After ten years of research, the Raspberry Genetic Improvement Program (PMG) of the Technological Fruit Consortium of the Exporters’ Association (Asoex), together with the Catholic University and CORFO, has presented Las Santas (The Saints), three new varieties of Chilean raspberries: Santa Teresa, Santa Clara and Santa Catalina.
Using conventional crossing, without transgenic technology, the researchers improved the fruit’s characteristics, producing larger than average raspberries with a very good relation of soluble solids and acidity. “We also improved the color because the industry likes very red berries,” says PMG director, Marina Gambardella.
The varieties, which have already been patented in Chile, Europe, Mexico and Australia, have a good percentage of rapid freezing individually. In addition, they have a better crop yield, reaching an estimated 20 tonnes per hectare, 11 tonnes more than traditional raspberries.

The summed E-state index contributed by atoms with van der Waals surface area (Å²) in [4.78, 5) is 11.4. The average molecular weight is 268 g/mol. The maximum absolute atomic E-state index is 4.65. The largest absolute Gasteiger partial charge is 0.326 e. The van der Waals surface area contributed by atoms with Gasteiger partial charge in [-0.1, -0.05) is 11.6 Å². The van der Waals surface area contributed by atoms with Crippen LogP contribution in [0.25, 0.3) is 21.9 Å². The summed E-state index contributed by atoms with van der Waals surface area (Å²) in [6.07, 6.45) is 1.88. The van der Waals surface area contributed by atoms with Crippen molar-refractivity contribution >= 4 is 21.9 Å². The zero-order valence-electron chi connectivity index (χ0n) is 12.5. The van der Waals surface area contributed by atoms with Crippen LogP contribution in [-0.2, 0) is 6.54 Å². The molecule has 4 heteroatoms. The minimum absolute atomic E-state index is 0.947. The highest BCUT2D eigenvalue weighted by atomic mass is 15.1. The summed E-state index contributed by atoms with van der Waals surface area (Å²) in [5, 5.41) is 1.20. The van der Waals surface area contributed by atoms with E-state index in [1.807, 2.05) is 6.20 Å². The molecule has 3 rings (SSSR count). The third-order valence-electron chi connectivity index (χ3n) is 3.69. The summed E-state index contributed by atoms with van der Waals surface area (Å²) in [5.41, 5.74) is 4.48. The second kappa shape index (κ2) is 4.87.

Gambardella reports that the varieties are already being planted by small producers and that the development of “Las Santas” has permitted genetic export to international markets. “They have already been planted in Spain, Italy and Portugal and there is interest in Colombia and Morocco,” she says.
Biotech patch measures fruit ripeness
When the team of local start-up, Altum Lab, was developing a tool for exporting fruit, a question arose that halted their progress: how to know a product’s exact ripeness as a means of deciding where to ship it. In November 2018, therefore, they re-focused the project in a bid to create a biotechnological solution that would provide an answer to this question.